||Plants convert Carbon Dioxide into Oxygen. They also obtain food by a process of photosynthesis. Plants can vary depending on the environment it's planted at.
||Does the amount of fertilizer affect the color and size of a plant? We came up with this question because we wondered about the color of our plants (just in general) and if fertilizer really does anything. This question fits with our experiment because we are using different amounts of fertilizer to compare three plants.
||We believe the High fertilized plant will grow the largest, and will have a dark green color. The Low fertilized plant with be the smallest of the group, and will most likely be a light green plant. The control plant will be the middle of the group, and seems like it would be the green that is not too dark and not too bright. We think this will happen because of the amount of sunlight and energy the plant will have. The colors will change because of the chlorophyll, and the size will change because of the fertilizer pellets.
||Before beginning the experiment, the team assembled a Bottle Growing System in which a water bottle is cut in half. The bottom half is filled with water, while the top (inverted like a funnel) holds the plants. The bottle cap with a water wick is at the bottom of the funnel. Identify the high nutrient, low nutrient and control plants.
The group then filled the funnel with root media. First, they added 5 tablespoons of Vermiculite. Then, they added Osmocote pellets: 3 pellets in the low nutrient planet (1 pellet per plant), and 12 pellets in the high nutrients (4 pellets per plant).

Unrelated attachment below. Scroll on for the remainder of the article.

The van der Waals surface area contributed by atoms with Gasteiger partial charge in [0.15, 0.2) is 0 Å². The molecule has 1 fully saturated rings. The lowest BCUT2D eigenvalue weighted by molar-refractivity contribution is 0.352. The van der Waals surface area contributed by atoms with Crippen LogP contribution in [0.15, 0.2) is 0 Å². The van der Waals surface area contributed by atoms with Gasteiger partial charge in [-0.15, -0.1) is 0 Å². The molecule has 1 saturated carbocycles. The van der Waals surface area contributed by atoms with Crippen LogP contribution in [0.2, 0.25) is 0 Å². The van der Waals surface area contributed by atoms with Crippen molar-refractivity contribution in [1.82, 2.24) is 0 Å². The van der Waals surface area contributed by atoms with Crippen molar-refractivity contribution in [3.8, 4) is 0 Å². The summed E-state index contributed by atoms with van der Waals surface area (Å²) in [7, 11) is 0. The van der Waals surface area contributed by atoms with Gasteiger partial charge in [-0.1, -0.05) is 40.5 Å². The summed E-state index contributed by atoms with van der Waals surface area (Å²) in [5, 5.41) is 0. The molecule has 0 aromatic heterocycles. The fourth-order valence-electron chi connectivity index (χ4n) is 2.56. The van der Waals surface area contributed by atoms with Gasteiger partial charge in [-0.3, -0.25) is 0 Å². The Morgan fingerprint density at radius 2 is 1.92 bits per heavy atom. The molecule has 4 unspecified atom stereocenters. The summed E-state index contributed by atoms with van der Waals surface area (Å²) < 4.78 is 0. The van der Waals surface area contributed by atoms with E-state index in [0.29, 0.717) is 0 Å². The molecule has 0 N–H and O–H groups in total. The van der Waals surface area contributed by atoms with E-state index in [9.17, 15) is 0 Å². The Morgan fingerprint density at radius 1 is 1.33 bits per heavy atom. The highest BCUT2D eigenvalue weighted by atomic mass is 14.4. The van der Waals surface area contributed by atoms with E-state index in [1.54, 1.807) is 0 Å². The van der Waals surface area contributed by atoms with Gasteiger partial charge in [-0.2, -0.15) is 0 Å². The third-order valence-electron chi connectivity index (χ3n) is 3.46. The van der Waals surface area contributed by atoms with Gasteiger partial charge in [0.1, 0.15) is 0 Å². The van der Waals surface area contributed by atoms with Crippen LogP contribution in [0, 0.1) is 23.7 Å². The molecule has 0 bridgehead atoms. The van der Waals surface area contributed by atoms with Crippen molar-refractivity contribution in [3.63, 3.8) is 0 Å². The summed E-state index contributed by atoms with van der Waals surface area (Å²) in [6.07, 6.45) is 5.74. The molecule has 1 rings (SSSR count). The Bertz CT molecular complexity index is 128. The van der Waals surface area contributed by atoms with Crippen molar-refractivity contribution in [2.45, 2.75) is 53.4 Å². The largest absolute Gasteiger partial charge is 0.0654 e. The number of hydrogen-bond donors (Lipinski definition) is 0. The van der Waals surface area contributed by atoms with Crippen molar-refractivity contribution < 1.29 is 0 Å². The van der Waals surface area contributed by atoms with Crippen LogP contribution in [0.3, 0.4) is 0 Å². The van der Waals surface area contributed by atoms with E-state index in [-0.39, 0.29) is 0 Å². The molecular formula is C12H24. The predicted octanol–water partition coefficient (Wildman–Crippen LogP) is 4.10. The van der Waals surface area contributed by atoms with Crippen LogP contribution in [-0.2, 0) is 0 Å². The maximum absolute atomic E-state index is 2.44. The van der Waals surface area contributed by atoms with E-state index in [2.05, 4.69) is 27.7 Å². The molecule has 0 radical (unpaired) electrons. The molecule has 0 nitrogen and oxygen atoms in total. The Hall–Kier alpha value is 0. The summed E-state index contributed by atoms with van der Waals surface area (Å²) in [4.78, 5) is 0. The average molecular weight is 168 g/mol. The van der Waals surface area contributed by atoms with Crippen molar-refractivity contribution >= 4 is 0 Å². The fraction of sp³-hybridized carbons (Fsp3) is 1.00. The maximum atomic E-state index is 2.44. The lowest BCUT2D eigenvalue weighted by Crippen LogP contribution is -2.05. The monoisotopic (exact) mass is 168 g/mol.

After that, they added 4 tablespoons of slightly moistened 50:50 mixture of Vermiculite "seeding starter" mix. Three fast plant seeds were spread evenly across the surface. Then they were covered with two tablespoons of Vermiculite. The surface was then smoothed over the surface of the rim.
They then labelled the bottles with tape and a Sharpie, with the type of plant and their group name. Next, they soaked the root medium well with water. They knew it was ready when the base of the wick was dripping. Then, they filled the reservoir with enough water to touch the bottle cap.
The plants were then placed in a light box atop foil. A light was left on 24 hours a day. All variables remained constant; the plants were kept at the same temperature and given the same amount and quality of water. The only variable tested for was how the amount of fertilizer affected color and size of a plant. Data was recorded by measuring both the tallest plant and average of all plants in one pot. Plants were measured during class.
||High School Students (Grades 9,10,11,12)
||Derby High School